To the Lighthouse

by: Virginia Woolf

James Ramsay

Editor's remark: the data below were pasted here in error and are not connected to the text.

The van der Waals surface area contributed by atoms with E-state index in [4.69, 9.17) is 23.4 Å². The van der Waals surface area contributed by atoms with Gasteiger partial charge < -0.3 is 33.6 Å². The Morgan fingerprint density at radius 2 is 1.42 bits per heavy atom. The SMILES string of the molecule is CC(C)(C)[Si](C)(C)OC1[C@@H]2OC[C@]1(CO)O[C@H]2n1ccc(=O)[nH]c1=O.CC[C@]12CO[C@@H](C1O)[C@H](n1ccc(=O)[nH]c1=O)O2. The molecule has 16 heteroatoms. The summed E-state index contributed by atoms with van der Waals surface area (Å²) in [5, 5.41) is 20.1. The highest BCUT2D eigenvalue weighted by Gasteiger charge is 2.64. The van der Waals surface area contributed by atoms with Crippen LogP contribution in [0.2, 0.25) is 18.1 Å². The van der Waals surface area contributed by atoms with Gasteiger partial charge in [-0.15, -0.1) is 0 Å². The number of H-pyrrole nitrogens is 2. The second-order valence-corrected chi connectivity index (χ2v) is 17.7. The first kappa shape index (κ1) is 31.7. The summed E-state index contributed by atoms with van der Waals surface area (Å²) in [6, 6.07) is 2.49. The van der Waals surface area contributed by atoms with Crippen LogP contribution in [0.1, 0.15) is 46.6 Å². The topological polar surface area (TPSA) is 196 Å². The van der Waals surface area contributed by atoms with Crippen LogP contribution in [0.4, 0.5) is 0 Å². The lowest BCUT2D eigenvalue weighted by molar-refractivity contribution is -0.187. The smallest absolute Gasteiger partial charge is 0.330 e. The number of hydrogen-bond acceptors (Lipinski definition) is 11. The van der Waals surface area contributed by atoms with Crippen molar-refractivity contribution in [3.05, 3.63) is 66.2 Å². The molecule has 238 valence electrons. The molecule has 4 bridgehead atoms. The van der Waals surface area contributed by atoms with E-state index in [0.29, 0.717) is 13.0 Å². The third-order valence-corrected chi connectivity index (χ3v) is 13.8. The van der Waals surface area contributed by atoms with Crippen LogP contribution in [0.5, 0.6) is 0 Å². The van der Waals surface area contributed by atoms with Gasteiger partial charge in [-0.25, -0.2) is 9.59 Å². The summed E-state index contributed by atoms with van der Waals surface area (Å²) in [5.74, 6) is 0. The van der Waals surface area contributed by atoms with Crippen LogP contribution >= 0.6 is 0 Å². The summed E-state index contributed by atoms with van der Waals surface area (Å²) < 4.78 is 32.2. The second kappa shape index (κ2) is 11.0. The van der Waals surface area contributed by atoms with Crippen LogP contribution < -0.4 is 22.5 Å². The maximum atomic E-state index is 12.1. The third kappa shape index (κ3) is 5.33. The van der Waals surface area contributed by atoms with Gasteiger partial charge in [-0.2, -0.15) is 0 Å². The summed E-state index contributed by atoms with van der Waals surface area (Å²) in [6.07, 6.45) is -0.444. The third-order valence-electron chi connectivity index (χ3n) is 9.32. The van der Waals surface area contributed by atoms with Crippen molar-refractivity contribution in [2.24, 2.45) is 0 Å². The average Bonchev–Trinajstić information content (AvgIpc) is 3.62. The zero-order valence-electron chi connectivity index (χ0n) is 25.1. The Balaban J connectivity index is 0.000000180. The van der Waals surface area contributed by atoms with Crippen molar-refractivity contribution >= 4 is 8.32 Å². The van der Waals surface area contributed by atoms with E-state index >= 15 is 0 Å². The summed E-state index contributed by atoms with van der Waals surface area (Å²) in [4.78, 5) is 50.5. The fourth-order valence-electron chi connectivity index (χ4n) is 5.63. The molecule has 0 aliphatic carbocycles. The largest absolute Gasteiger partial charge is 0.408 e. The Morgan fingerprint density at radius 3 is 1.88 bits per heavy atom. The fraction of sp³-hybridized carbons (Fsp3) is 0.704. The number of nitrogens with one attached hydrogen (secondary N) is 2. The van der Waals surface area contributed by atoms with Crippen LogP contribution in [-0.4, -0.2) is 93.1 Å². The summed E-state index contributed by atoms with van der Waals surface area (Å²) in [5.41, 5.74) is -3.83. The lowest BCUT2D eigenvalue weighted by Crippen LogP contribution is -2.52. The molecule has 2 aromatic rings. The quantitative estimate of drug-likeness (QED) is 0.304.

A sensitive child, James is gripped by a love for his mother that is as overpowering and complete as his hatred for his father. He feels a murderous rage against Mr. Ramsay, who, he believes, delights in delivering the news that there will be no trip to the lighthouse. But James grows into a young man who shares many of his father’s characteristics, the same ones that incited such anger in him as a child. When he eventually sails to the lighthouse with his father, James, like Mr. Ramsay, is withdrawn, moody, and easily offended. His need to be praised, as noted by his sister Cam, mirrors his father’s incessant need for sympathy, reassurance, and love. Indeed, as they approach the lighthouse, James considers his father’s profile and recognizes the profound loneliness that stamps both of their personalities. By the time the boat lands, James’s attitude toward his father has changed considerably. As he softens toward Mr. Ramsay and comes to accept him as he is, James, like Lily, who finishes her painting on shore at that very moment, achieves a rare, fleeting moment in which the world seems blissfully whole and complete.